In response to a successful petition and lawsuit by some of our regional colleagues, last week the U.S. Fish and Wildlife Service released a mapping of critical habitat for the woodland caribou in the Selkirk Mountains. Some 375,500 acres are designated, most of which is in remote roadless areas in Boundary County, Idaho, with some lands designated in Bonner County, Idaho and Pend Oreille County, Washington. The tiny herd of Selkirk caribou — estimated to consist of about 46 animals — are probably the most endangered mammals in the continental United States. Comments will be taken on the proposal through January.
In its news release (pdf), the Fish and Wildlife Service describe the habitat and why it’s important:
The southern Selkirk Mountains caribou is a member of the deer family, and it possesses unique biological and behavioral traits. It prefers high elevations above 4,000 feet and steep terrain with old-growth forests. Small groups of mountain caribou migrate seasonally up and down mountain ranges, rather than undertaking the mass group, long-distance migrations some species of caribou are known for. When winter snow deepens, mountain caribou feed almost exclusively on arboreal lichens that occur on old trees (typically 125 years or older), in high elevation forests.
The primary threat to the species’ survival is the loss of contiguous old growth forest habitats due to timber harvest and wildfires. Human activities such as road-building and recreational trails can also fragment caribou habitat and facilitate the movement of predators into the caribou’s range.
Indeed, like too many other species, woodland caribou were once found across much of the northern United States, but were forced from their habitats by old-growth logging, hunting and poaching, and roads. Now, their last habitat in the U.S. is under stress by disturbance from snowmobiles and winter recreation. For several years, our friends at Selkirk Conservation Alliance, a party to the caribou lawsuit, have performed aerial monitoring of caribou habitat confirming the threats.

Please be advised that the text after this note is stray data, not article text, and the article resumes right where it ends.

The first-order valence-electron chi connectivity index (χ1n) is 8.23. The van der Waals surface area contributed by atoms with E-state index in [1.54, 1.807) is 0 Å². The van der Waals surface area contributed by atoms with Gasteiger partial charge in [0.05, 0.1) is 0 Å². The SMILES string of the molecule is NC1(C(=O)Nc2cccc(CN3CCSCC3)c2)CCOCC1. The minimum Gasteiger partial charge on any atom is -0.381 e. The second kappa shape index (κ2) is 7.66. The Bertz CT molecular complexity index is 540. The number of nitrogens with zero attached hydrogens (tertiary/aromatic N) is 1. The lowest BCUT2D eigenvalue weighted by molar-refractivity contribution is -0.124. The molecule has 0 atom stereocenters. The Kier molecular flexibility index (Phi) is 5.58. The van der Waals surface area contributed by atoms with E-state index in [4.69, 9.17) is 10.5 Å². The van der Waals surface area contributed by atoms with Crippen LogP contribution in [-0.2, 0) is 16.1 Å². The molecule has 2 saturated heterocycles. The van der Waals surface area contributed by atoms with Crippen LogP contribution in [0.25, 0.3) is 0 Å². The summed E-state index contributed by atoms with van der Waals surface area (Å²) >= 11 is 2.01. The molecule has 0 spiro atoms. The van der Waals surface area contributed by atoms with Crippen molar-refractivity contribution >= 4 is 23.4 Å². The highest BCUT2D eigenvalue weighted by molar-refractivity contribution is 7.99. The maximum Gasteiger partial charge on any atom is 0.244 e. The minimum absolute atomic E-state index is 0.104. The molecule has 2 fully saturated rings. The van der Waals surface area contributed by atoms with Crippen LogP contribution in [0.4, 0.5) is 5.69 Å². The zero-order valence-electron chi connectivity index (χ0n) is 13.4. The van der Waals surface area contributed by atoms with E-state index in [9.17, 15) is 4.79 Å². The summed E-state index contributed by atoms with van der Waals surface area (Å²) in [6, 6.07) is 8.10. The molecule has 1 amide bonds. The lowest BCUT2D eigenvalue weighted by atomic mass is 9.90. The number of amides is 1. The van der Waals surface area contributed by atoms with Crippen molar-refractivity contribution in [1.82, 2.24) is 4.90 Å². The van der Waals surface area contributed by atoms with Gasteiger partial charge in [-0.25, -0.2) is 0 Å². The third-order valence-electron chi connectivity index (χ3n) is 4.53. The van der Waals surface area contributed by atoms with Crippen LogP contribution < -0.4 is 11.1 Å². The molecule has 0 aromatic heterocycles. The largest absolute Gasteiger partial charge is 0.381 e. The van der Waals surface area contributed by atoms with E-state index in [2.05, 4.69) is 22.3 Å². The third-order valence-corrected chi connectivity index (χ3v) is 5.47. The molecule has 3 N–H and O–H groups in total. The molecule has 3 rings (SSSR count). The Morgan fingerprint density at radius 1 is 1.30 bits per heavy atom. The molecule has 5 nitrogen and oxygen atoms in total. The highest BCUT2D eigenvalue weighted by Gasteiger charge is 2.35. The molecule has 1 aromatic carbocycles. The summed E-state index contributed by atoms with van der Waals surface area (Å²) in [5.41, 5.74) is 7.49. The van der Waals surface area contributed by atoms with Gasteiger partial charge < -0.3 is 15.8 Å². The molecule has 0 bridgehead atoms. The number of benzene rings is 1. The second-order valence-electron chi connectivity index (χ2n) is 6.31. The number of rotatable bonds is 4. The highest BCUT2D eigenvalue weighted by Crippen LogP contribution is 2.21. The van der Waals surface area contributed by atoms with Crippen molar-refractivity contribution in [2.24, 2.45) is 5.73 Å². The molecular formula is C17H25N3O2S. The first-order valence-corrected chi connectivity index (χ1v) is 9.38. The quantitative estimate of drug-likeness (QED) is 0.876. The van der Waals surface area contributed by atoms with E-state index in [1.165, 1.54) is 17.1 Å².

According to the Lands Council, also a party to the lawsuit:
The conservation groups petitioned for critical habitat in 2002 and sued for the designation in 2009. In 2005, the conservation groups challenged grooming of snow mobile trails into caribou habitat on the Idaho Panhandle National Forest and obtained an injunction on snow mobile travel and trail grooming in a small portion of the forest that is essential for the caribou. Much of that habitat has now been designated as critical habitat, ensuring these protections will be maintained.
The designation of critical habitat flows directly from the Endangered Species Act, serving the purpose of identifying geographic areas that contain habitat features essential for the conservation of a listed species. The primary legal effect is that critical habitat requires federal agencies to consult with the Fish and Wildlife Service on federal actions that may affect critical habitat, federal agencies are prohibited from funding or authorizing actions that would adversely affect critical habitat.
For our friends at the Bonner County Property Rights Council, who have the caribou designation on their agenda for tonight’s meeting, USFWS points out that: the designation of critical habitat does not affect land ownership; critical habitat is not the same as a refuge, a wilderness area or any other conservation area; it does not allow government or public access to non-federal lands; and a critical habitat designation does not impose restrictions on non-federal lands unless federal funds, permits or activities are involved.
In a statement, Mark Sprengel from Selkirk Conservation Alliance says, “The woodland caribou of the Selkirk Mountains are highly endangered and need this habitat protection to survive. Protecting the caribou means protecting the old-growth forests and wild places of the Selkirks, which are cherished by many.”